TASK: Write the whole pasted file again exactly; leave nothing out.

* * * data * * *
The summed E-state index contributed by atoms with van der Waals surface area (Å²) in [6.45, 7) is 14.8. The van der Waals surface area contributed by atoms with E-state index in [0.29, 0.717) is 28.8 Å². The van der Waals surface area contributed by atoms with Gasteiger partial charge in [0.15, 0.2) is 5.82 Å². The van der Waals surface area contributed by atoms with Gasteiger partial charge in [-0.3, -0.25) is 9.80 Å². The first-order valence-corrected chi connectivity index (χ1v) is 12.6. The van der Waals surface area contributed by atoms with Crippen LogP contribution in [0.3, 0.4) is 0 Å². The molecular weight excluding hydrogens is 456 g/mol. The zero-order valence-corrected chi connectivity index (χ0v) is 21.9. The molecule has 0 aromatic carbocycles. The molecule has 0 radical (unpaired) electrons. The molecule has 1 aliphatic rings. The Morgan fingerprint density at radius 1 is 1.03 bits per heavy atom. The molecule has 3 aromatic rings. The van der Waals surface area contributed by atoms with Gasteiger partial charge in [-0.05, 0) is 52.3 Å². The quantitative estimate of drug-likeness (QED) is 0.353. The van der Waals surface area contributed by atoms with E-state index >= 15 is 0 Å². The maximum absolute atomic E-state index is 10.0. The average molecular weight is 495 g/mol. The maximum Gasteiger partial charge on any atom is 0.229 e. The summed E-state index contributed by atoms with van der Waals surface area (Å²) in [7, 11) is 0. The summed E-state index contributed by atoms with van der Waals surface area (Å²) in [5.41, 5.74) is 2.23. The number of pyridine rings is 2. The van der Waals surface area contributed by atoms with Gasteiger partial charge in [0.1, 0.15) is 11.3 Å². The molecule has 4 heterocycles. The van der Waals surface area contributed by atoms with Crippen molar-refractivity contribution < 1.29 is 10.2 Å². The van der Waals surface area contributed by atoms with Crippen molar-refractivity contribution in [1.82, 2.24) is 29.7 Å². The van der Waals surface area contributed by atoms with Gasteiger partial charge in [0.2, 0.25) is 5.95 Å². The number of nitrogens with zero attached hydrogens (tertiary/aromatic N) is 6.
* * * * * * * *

The summed E-state index contributed by atoms with van der Waals surface area (Å²) in [6.45, 7) is 14.8. The van der Waals surface area contributed by atoms with E-state index in [0.29, 0.717) is 28.8 Å². The van der Waals surface area contributed by atoms with Gasteiger partial charge in [0.15, 0.2) is 5.82 Å². The van der Waals surface area contributed by atoms with Gasteiger partial charge in [-0.3, -0.25) is 9.80 Å². The first-order valence-corrected chi connectivity index (χ1v) is 12.6. The van der Waals surface area contributed by atoms with Crippen LogP contribution in [0.3, 0.4) is 0 Å². The molecular weight excluding hydrogens is 456 g/mol. The zero-order valence-corrected chi connectivity index (χ0v) is 21.9. The molecule has 0 aromatic carbocycles. The molecule has 0 radical (unpaired) electrons. The molecule has 1 aliphatic rings. The Morgan fingerprint density at radius 1 is 1.03 bits per heavy atom. The molecule has 3 aromatic rings. The van der Waals surface area contributed by atoms with Gasteiger partial charge in [-0.05, 0) is 52.3 Å². The quantitative estimate of drug-likeness (QED) is 0.353. The van der Waals surface area contributed by atoms with E-state index >= 15 is 0 Å². The maximum absolute atomic E-state index is 10.0. The average molecular weight is 495 g/mol. The maximum Gasteiger partial charge on any atom is 0.229 e. The summed E-state index contributed by atoms with van der Waals surface area (Å²) in [7, 11) is 0. The summed E-state index contributed by atoms with van der Waals surface area (Å²) in [5.41, 5.74) is 2.23. The number of pyridine rings is 2. The van der Waals surface area contributed by atoms with Gasteiger partial charge in [0.1, 0.15) is 11.3 Å². The molecule has 4 heterocycles. The van der Waals surface area contributed by atoms with Crippen molar-refractivity contribution < 1.29 is 10.2 Å². The van der Waals surface area contributed by atoms with Crippen molar-refractivity contribution in [1.82, 2.24) is 29.7 Å². The van der Waals surface area contributed by atoms with Gasteiger partial charge in [0.2, 0.25) is 5.95 Å². The number of nitrogens with zero attached hydrogens (tertiary/aromatic N) is 6.